It can be easy to think that will contests only involve families with major assets - after all, why go to the time and expense of contesting a will when you're just squabbling over old furniture or a house in need of repairs? However, the vast majority of probated estates fall far below the $5 million estate taxation mark, which means that many will contests involve less than multimillion-dollar estates.
While just about every will can be the subject of a legal contest, only about one percent of wills actually are - and there are some protective measures you can take to significantly minimize the risk that your last will and testament will ever be litigated. Read on to learn more about some of the most common reasons for will contests and how you can structure your own estate plan to avoid them.
Common Causes of Will Contests
Wills that comply with some basic requirements are assumed to be valid until proven otherwise. Many of the grounds on which a will can be proven invalid are based on the statutory requirements, such as the following.
Allegations of Undue Influence
To be valid under Texas law, a will must be entered into freely and without coercion. If one of your surviving family members suspects that another potential beneficiary improperly coerced you into leaving a larger share of assets to that person (or cutting out another family member from the will entirely), he or she may seek to have the will overturned.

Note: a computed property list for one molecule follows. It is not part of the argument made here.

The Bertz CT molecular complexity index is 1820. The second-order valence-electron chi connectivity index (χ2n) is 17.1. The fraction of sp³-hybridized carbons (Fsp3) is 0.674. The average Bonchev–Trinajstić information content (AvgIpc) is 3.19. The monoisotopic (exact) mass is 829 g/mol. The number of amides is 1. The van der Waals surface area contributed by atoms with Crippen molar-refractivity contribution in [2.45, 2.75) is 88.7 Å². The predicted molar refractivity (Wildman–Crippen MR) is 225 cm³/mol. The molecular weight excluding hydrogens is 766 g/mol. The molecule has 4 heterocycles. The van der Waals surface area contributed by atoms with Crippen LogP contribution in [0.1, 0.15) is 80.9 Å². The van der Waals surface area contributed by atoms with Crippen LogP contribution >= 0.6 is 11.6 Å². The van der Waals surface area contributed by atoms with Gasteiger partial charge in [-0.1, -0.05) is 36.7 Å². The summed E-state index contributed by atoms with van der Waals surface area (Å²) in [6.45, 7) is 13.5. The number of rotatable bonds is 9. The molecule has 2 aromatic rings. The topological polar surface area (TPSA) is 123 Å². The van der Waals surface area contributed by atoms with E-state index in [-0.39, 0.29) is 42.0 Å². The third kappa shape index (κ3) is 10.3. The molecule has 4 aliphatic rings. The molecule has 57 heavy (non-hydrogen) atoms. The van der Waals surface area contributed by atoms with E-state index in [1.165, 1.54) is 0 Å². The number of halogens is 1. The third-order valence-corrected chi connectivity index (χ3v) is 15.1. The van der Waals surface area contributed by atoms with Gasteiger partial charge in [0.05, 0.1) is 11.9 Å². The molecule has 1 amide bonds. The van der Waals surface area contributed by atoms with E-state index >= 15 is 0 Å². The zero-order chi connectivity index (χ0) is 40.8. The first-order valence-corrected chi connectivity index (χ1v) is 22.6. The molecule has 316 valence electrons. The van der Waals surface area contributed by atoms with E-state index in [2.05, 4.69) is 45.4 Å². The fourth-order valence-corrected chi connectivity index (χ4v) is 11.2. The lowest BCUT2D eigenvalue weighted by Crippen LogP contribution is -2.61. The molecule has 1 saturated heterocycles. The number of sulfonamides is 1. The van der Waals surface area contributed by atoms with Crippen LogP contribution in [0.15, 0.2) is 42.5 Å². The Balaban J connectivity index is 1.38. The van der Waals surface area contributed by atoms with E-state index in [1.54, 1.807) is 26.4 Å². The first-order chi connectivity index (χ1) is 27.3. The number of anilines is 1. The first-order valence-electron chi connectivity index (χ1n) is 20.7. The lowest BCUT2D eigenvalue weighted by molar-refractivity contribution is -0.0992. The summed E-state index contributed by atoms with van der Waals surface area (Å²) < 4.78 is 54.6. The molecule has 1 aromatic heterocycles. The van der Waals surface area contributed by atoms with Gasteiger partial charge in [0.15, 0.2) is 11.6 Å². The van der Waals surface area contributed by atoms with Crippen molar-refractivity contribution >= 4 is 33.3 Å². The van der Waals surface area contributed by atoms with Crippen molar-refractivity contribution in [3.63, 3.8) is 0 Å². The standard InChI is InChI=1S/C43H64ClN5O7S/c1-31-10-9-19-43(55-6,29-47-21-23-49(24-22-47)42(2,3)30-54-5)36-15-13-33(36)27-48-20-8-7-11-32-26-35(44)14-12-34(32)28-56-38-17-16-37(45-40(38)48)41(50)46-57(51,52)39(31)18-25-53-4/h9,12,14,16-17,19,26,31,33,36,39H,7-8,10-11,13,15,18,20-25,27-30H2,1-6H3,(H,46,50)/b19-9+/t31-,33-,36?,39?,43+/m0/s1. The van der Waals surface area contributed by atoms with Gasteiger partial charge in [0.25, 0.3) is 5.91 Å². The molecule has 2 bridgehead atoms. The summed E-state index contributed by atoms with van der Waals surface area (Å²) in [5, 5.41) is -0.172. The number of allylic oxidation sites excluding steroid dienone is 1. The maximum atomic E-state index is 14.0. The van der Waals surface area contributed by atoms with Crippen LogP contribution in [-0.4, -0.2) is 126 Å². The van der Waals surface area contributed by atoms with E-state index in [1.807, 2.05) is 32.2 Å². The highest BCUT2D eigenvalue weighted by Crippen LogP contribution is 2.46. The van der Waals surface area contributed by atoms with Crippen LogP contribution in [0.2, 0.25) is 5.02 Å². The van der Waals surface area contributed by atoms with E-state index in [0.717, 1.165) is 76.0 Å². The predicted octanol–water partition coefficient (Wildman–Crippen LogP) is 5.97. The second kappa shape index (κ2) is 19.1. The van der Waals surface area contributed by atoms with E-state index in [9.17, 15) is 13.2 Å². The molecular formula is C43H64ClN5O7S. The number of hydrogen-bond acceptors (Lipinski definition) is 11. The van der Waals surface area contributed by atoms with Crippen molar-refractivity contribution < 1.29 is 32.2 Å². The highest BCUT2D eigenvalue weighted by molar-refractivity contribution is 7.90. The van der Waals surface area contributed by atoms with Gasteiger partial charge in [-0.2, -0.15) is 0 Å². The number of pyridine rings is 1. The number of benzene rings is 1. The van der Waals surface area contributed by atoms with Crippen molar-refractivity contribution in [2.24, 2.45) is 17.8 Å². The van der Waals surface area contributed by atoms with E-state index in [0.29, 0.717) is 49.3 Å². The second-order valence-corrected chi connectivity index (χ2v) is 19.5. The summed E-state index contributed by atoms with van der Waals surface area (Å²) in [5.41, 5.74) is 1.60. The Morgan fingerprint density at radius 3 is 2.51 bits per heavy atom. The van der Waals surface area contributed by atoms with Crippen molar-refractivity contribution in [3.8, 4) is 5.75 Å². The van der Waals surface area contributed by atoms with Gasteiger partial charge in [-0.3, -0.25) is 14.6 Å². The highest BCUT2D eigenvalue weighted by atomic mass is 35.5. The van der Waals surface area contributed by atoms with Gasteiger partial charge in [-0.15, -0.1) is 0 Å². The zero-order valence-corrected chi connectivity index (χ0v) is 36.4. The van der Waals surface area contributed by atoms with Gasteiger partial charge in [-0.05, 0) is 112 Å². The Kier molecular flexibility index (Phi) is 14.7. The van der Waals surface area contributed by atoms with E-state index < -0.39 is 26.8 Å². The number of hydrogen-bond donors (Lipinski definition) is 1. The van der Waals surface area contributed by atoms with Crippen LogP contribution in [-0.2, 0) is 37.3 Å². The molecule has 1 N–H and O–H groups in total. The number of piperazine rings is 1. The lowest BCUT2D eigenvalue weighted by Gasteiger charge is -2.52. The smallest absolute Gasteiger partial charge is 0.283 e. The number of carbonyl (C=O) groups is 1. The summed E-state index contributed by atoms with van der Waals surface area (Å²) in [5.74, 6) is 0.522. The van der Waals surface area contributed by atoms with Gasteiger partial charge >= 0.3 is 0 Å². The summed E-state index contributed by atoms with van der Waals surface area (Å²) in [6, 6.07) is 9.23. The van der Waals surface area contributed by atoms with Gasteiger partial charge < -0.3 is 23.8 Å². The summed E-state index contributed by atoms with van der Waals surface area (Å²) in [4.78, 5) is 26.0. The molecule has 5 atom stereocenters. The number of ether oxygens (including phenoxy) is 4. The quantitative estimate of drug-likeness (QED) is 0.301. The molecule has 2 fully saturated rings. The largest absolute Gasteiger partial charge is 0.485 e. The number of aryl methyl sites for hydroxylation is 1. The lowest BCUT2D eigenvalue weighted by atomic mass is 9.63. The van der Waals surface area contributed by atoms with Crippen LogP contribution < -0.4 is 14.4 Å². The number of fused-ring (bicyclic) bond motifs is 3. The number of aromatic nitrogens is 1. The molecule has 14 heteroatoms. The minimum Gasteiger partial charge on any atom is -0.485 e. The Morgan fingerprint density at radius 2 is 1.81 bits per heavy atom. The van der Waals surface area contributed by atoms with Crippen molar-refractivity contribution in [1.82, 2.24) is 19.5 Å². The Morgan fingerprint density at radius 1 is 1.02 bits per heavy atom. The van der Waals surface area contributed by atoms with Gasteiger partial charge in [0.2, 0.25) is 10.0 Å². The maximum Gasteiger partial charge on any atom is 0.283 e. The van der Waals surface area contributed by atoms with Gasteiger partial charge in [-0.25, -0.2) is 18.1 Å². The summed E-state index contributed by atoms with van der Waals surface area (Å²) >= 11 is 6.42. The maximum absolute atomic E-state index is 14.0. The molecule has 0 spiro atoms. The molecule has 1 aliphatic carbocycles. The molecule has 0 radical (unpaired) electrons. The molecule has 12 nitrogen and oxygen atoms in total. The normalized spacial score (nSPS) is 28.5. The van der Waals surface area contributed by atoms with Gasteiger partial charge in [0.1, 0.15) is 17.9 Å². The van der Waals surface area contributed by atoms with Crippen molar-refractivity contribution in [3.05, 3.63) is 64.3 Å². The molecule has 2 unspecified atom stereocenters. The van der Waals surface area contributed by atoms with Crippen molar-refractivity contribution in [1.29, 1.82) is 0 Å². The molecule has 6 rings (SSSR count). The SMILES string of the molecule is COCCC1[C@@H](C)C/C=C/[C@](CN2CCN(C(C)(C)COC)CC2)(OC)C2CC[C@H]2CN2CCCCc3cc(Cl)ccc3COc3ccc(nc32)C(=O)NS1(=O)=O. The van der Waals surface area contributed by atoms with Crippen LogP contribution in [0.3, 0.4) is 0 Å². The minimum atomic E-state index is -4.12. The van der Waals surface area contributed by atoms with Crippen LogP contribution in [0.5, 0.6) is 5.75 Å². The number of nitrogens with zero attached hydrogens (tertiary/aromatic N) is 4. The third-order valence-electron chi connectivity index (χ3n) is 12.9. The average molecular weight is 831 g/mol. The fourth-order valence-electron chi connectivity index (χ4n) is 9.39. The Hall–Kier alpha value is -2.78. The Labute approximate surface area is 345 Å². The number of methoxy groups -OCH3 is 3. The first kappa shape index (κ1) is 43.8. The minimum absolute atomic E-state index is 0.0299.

This is why it's so important that a will be witnessed by at least two uninterested parties who may later be able to testify as to whether you voluntarily chose and were satisfied with the distribution of assets your will provides.
Diminished Mental Capacity
Most wills begin by stating the testator's name, followed by a brief qualifier - "being of sound mind." If your mental capacity is impaired by a sudden injury or illness or a long-term ailment like Alzheimer's disease, you can't legally consent to the terms of your will.
Most estate and probate attorneys will have a brief conversation with you or ask you some general questions before drafting your will. This process ensures that you know what year it is, why you're seeking legal advice, and what legal effect your executed will can have.
Revocation of the Will or Existence of a Prior Will
Many people have more than one will over the course of a long lifetime. The division of assets you decided on in your twenties or thirties isn't likely to still apply when you're in your fifties or sixties, so it's often easier to revoke the prior will and write a new one from scratch than to try to amend the old will to comport with your current wishes.
However, if your new will goes missing or is invalidated after a will contest, your former will may come into play once again. This means that if you want to take a will out of the running entirely, you'll need to formally revoke it.
Preventing a Will Contest
Although many online software programs offer low-cost will preparation, going the DIY route can sometimes increase the risk that your will won't comport with all of Texas's requirements. Probating a contested will can be an expensive and time-consuming process, so seeking out will software in lieu of an attorney just to save a few bucks is often a penny-wise but pound-foolish decision.
By taking steps to avoid the most common causes of will contests and consulting an experienced probate attorney to help you through the process, you'll be able to rest assured that your final wishes, as outlined in your will, will be fulfilled after your death.